The best way to see the park is VERY EARLY in the morning.  You can almost have it to yourself … before the herds of tourists arrive and climb all over Balanced Rock here doing silly stuff like Tom is illustrating here.  LOL.  OK, it was difficult to get Tom to pose like this for me, not to mention to hold up that big old boulder, so don’t tell him that I put this shot in this post …  😉

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The park was donated to the city of Colorado Springs with the condition that it always remain free of charge for all to enjoy.  DSC_5596 One of our favorite views in the park is this one, which frames perfectly the image of Pikes Peak in the distance … yes, the same 14,000+ feet mountain from my most recent post.  Of course, it’s still a distance away.DSC_5605 They call this formation the Siamese Twins, which is obviously how it got its name, and you can see that window I used for framing.  Again, if you don’t get there early, you will never get an image without lots of people in it.DSC_5607

This place is full of textures to highlight in an image … the rough surface of the rocks, the trees, the puffy white clouds … so beautiful!DSC_5610

Midday is difficult to shoot the area, so we left but returned later in the day.  This image is of the Garden area and it’s a favorite of mine.  I just love the colors and the way that the light casts shadows on the landscape.

DSC_5351 We decided to hike around a bit and found it to be a bit crowded, but as you can see, you could easily find areas where you could compose and find that you’re alone in that process.

DSC_5388 I always find paths and stairs to be so inviting … makes you wonder where it goes … what’s around the corner.DSC_5397DSC_5398 Though the area is famous for the red rock formations, there are also several white rocks which intrigue the visitor as well and the light dances and shines nicely upon them.DSC_5417 Probably my favorite image from this years visit is the one below.   I mean, look at those clouds in the backdrop of the rising red rock formation.  This perspective, believe it or not, was courtesy of several visitors who were in the area, so I got low to block them from my shot.  Love the way it turned out.  DSC_5437 Being that it was summer, the wildflowers were out as well.DSC_5445 Though we wanted to stay for full on sunset, an intense storm decided it would come join the party, so we left and went back into town.  Good thing too, as it was a big one.DSC_5480

Next up:  More from Colorado Springs and the Garden of the Gods

© 2015  Debbie Tubridy / TNWA Photography

More From the Matanzas Tern Colony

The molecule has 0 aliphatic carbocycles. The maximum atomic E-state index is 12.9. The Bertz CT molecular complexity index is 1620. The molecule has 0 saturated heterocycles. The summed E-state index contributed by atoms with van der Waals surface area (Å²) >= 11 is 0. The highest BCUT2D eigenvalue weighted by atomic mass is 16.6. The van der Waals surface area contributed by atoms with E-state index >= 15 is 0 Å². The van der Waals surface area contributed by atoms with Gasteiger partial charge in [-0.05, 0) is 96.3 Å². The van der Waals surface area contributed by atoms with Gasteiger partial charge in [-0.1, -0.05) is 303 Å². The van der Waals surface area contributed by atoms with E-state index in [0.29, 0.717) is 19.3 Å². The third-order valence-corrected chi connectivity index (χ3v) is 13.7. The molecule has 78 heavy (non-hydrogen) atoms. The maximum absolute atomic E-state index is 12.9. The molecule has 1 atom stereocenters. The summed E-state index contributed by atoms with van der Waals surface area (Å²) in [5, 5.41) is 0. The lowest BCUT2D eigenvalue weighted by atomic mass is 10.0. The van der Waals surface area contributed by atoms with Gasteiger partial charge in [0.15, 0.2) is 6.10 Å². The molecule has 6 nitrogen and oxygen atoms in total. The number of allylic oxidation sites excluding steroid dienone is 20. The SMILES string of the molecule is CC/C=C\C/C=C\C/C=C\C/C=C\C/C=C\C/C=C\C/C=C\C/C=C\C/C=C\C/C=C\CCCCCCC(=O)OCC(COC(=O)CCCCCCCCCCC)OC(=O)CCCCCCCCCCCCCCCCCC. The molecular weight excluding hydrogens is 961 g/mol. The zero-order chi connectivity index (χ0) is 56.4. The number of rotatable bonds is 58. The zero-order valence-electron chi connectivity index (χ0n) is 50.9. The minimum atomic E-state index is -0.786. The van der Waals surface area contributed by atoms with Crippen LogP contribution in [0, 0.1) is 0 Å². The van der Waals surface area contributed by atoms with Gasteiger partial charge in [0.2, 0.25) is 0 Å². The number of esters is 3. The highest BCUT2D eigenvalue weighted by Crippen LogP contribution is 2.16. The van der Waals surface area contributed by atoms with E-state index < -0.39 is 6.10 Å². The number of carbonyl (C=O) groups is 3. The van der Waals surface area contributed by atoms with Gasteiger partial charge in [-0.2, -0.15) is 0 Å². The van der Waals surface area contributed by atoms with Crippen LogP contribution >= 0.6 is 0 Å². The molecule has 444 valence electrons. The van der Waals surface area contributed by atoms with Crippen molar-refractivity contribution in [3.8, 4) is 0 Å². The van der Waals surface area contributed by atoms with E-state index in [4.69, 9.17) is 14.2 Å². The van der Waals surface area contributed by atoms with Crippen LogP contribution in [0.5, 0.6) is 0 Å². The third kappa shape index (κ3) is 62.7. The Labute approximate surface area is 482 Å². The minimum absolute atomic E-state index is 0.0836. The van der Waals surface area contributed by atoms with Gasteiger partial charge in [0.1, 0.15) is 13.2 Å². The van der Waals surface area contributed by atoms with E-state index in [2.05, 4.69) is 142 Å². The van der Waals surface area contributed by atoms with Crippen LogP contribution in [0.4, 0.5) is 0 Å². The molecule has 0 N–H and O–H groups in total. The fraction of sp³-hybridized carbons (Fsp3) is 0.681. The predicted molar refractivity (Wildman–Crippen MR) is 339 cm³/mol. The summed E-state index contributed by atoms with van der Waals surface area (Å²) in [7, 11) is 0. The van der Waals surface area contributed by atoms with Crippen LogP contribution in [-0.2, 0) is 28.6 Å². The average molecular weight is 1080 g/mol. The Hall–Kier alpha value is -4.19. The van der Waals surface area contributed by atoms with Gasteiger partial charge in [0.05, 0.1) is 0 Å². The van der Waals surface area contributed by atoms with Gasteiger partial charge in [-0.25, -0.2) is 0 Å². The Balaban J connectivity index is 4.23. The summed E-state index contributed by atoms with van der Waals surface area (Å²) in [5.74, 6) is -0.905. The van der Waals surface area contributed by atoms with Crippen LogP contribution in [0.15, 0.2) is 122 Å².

In mid-June, I had an itch to return back to the least tern nests of St. Augustine Beach.  So my childhood friend, Kim, and I drove up to Jacksonville to also visit my daughter for the night.  In the morning, we left for the colony.  When we arrived, it was at first much like earlier … lots of least terns bringing in, and flying around with, fish intended for the females.

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As per last week, sometimes the female still didn’t take the male up on his offer.

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“Wait … you forgot to take the fish!”!  LOL

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It wasn’t just the least terns that were calling the beach home, the Wilson’s plover also had nests and young ones in the roped off nesting areas as well.

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I did finally get to see a few of the least tern chicks as well, though they were mainly covered up or huddled next to one of the parents.

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Again, it was a bit scary when both of the parents would fly off and leave the young chick exposed.

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While some of the baby birds were out in the open, sometimes the parents strategically placed their young one in the grasses, which provided for a bit of protection for the little ones.

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During breaks in all of the action, some least tern preening was always on tap.

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When all else failed, there was a never-ending supply of males flying around with fish.  When the females would turn them down, sometimes they would just land nearby and devour it themselves.

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It’s my hope that the young ones survived their early days, when they were very vulnerable to predators and mother nature in general.

Wanted to squeeze in another trip to see them, but I had to get on the road with Tom for his cycling competitions.

Want more burrowing owls?  Well, stay tuned.   🙂

© 2015  Debbie Tubridy / TNWA Photography

Sunrise & Terns